I’m anxious for self-driving cars to arrive, as I’d love to make better use of commuting and errand time. And while I do expect many aspects of the automated driving experience (highway driving, parking) to become mainstream shortly, this Business Insider article (h/t Jon Kennell) misses the mark. BI identifies three aspects of driving that could cause problems for automated cars:
- Bad maps
This list is extremely superficial and misses the deeper issues. For each of these potential problems, the car has plenty of time to slow down and hand off maneuvering to a person behind the wheel (who likewise would have enough time to put down their cell phone). Google (or another developer of this software) could instruct the car: (1) never self-drive in snow, and (2) look a long distance ahead for road or lane closures (which would take care of both the maps and construction issues).
Where Business Insider goes wrong is that it’s thinking like a human driver. Humans have trouble with snow, sometimes get lost, and–when distracted–miss oncoming construction or traffic cops. Avoiding trouble or an accident in these situations is dead simple for a computer: at worst case, slow down and stop.
Computers, unlike humans, don’t get distracted; rather computers have a lot of trouble with a talent that humans have in abundance — quickly incorporating subtle clues to predict what will happen next. For instance, imagine your a car going left to right in this picture of a pedestrian in the middle of the road:
What do you do? You make sure that the pedestrian sees you (by a quick glance up and a slightly slowing of her gait perhaps), and you continue driving at pretty much the same speed because you believe with very high probability that she will: stop at the double yellow line, let you pass, and then continue walking across the street.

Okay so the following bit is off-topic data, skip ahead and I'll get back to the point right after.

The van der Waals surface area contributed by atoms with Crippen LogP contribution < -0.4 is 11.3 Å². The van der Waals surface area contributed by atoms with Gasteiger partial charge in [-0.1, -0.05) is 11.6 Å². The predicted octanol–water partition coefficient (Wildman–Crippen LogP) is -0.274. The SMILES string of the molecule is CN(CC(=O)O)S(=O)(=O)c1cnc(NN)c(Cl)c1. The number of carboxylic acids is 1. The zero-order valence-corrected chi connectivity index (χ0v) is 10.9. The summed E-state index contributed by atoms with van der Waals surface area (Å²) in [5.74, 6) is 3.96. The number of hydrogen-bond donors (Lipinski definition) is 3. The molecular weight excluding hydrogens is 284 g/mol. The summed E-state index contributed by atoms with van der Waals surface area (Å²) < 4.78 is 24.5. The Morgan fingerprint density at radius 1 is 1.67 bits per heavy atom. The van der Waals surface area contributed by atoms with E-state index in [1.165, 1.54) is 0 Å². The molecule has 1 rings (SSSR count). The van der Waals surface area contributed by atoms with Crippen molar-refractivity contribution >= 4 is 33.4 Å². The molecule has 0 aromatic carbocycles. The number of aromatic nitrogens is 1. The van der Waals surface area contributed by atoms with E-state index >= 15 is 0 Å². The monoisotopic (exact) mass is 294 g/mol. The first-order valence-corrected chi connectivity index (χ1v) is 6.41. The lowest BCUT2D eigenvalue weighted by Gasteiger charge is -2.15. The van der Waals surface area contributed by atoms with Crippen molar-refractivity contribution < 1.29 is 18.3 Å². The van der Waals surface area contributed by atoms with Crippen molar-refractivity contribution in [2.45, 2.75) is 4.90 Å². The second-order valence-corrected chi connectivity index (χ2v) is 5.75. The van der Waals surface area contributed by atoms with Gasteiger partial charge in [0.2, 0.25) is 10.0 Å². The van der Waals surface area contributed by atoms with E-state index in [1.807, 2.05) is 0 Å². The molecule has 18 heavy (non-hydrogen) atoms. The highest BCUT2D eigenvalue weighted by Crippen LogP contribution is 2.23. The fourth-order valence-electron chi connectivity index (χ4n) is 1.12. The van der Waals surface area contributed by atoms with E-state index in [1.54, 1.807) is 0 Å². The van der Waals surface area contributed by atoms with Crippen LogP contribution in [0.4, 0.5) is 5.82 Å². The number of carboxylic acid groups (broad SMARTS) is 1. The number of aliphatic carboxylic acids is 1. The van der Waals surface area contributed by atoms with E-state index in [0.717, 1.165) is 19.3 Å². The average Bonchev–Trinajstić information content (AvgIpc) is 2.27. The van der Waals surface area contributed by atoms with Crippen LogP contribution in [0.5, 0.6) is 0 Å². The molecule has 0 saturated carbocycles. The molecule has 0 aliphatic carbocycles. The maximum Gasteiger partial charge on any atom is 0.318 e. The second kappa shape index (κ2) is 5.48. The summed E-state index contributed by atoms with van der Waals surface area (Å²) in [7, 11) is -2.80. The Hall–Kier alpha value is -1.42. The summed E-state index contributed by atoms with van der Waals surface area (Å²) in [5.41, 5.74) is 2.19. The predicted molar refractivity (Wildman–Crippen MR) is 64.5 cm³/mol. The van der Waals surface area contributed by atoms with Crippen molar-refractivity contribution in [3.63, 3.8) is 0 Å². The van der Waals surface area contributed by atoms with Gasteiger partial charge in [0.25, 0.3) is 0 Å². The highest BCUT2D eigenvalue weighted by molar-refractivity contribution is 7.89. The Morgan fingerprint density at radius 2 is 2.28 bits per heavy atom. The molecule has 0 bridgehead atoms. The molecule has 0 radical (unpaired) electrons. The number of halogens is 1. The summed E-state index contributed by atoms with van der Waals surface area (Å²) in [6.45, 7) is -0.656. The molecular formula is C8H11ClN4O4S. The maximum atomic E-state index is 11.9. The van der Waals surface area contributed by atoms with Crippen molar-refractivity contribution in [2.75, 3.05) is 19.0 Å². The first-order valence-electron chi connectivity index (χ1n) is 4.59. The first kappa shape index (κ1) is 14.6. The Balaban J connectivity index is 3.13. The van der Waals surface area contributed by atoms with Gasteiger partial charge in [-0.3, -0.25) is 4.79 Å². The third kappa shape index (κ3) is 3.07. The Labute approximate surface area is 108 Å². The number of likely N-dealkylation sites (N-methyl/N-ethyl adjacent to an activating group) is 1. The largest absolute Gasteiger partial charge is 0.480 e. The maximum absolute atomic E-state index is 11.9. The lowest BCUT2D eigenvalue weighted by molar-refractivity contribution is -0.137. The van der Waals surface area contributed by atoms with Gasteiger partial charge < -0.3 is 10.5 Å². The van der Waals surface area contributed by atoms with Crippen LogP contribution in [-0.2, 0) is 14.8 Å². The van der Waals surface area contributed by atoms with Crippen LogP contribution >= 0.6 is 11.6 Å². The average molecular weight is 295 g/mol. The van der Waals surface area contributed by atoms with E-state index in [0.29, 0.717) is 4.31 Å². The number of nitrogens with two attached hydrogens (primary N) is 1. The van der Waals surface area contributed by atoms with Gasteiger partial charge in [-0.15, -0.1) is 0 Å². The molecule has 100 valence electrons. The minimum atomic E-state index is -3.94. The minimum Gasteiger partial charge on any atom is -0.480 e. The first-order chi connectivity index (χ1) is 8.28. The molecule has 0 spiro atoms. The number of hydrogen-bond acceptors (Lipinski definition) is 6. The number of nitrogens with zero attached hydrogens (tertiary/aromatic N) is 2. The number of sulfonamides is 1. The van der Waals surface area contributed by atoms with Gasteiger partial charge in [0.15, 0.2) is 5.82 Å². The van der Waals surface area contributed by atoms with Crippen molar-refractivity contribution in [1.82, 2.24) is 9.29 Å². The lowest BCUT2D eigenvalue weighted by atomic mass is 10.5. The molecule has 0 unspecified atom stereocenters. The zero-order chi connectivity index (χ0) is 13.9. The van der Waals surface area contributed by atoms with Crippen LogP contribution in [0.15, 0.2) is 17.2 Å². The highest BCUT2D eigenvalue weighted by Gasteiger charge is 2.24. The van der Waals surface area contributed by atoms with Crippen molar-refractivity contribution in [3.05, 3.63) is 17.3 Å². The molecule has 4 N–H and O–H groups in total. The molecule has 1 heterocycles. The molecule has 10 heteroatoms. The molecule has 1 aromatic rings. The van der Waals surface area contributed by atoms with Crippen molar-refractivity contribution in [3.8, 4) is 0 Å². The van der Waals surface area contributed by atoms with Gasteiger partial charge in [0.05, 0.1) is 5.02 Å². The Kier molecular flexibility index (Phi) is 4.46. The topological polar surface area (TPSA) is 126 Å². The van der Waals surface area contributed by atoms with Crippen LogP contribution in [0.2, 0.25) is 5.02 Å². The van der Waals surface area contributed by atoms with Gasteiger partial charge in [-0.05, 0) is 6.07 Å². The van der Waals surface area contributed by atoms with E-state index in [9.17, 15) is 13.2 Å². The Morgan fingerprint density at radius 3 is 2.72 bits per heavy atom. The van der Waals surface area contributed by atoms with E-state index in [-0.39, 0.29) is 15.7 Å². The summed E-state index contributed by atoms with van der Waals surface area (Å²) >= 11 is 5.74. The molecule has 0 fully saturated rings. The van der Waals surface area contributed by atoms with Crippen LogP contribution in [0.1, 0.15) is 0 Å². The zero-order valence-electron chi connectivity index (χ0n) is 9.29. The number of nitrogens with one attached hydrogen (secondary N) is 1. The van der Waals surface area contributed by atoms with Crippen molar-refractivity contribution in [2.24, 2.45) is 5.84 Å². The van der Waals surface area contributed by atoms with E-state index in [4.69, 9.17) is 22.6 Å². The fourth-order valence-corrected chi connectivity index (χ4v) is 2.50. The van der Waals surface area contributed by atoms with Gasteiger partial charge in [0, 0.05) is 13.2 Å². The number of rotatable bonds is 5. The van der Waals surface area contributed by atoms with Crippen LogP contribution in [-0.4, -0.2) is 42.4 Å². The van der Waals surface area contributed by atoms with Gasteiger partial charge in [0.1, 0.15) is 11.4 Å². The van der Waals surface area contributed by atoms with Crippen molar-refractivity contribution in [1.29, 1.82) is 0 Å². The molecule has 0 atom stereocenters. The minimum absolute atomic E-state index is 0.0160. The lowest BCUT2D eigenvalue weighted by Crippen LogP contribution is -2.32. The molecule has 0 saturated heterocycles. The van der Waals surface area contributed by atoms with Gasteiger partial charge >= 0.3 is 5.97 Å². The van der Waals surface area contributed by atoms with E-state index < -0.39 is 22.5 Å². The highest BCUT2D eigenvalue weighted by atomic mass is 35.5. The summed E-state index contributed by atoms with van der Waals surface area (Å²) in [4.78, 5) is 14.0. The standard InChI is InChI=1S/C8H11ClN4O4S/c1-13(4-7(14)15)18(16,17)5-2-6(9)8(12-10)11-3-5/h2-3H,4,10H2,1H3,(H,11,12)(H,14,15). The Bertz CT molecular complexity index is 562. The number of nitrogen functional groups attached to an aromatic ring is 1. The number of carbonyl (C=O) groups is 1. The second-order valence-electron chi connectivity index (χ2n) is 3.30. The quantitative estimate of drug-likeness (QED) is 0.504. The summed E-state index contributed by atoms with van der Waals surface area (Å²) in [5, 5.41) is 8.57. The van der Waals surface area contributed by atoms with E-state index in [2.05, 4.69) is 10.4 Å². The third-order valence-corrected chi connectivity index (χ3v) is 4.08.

That type of reasoning is very hard for a computer. In fact, there is a good chance that Google–desiring to maintain their perfect automated driving record–will develop software that is too conservative (video example). Maybe when a pedestrian darts halfway across the street, an automated car will presume that the pedestrian will continue moving in the same direction (not a terrible assumption), putting the jaywalker in the direct path of the car. In that case the car will have no choice but to stop suddenly. I fear a very jerky ride.
Another example of a potential inconvenience: on my way home there is a right-on-red turn with a lightly-trafficked cross street. Even when there is a car at the intersection in front of me, I often don’t slow down as I approach the intersection because I know with high probability that by the time I reach the intersection that car won’t be there anymore. Will an automated car be smart enough to do the same? Seems unlikely, at least in the early versions.
These prediction problems are the real issues for self-driving cars. Undoubtedly, that’s why Volkswagon is starting with “auto-pilot” on the highway, which is one of the easiest places to predict what will happen next. (Although even in this case, I wonder what Volkswagen’s software does when it sees a deer grazing on the side of a forested highway road.)
In sum: there is no such thing as a “perfect driver”. We all make trade-offs–balancing an efficient, smooth ride for the possibility that a low-probability event (drunk driver in other lane, irresponsible pedestrian, deer crossing) will result in an accident. Which trade-off points are programmed into automated driving algorithms is a very intriguing set of decisions.